It’s not surprising, as my next big project is my death book, that I am one acquainted with the night — and thus spend more time thinking on these things than your average bear. This is particularly true now that I have promised myself to have this book ready to go by the end of the year, even with school starting back. (I’m going to be standing on my head — but I think I can, I think I can. . .)
Still, apart from that even, life has been just rough in its reminders of how frail we really are in these recent days and weeks and months for all of us — and in my world too.
Though we had a long time to brace ourselves, I still haven’t fully gotten my head around our precious friend Lindsey being gone — as I had a card for her in my hand at Trader Joe’s the other day before my head caught up with me. It’s still just surreal and it still hurts like hell.
Last week also, a friend I grew up with passed away from a cancer she was diagnosed with only weeks before, just stunning everyone, a heartbreaking situation all around.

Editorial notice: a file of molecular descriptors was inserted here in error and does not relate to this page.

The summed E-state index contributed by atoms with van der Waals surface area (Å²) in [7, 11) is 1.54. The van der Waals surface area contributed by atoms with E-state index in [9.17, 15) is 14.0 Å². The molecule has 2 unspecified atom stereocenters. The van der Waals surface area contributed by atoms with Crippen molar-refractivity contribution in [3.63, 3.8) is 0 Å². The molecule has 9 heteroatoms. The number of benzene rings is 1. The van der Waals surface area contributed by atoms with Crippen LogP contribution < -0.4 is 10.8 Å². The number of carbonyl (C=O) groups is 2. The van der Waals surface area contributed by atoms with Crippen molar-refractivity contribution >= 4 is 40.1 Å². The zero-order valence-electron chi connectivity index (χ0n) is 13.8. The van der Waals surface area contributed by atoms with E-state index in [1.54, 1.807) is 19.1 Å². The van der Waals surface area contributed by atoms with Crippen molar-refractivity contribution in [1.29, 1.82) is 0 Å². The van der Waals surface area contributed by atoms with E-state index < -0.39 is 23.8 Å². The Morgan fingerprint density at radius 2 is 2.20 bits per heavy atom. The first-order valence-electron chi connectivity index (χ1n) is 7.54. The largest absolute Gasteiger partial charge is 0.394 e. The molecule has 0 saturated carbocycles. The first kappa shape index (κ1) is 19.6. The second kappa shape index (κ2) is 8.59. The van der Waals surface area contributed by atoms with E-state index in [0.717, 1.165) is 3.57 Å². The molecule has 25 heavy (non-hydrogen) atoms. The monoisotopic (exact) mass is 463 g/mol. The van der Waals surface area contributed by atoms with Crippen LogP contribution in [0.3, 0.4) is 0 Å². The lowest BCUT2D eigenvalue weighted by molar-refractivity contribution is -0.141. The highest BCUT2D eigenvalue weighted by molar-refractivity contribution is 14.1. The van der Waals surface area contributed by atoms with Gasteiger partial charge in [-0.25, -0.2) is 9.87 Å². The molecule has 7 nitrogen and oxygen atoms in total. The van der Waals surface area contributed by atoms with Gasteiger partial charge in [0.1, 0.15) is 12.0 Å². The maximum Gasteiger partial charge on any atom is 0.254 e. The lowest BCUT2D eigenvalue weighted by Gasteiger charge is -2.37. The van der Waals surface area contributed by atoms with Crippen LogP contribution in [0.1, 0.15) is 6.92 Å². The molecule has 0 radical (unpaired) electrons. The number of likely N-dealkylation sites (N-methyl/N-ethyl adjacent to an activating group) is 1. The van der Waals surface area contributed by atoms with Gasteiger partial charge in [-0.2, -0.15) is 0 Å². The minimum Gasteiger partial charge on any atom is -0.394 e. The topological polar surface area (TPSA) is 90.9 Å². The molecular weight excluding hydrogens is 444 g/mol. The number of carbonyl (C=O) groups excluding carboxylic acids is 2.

And, of course, we are all now walking through this nightmare that seems to be only the beginning of a new COVID surge. Every day the news feels worse and unfortunately we are already seeing so many illnesses and losses, especially here in the Deep South.
In my hometown, a local ER physician posted this a few days ago:
Times are scary and we are in trouble, y’all.
So what to do?
Well, first, of course, be as cautious as we can. As the doctor said, eat well, rest well, get vaccinated if you haven’t, practice social distancing. . . all the things.
Even more, I think, though I fully understood things were bad before, this doctor’s message really caused me to take a moment of pause because ER docs, especially those who have been in practice for 30 years, generally aren’t mushy people. . . So, for this one to remind us all, in the context of what she is facing, to tell our people that we love them (and, yes, DO)? She’s seeing some ungodly things right now.
Life never has any guarantees and these are particularly perilous times.
Memento mori. Remember you must die.
Or, said differently, dust we are and to dust we will return.
It’s truly not a morbid thing, simply a reminder to love our people big and well today.
And to look after each other, especially now. Check on your people. We’re all pretty damn scared, I think. We need each other.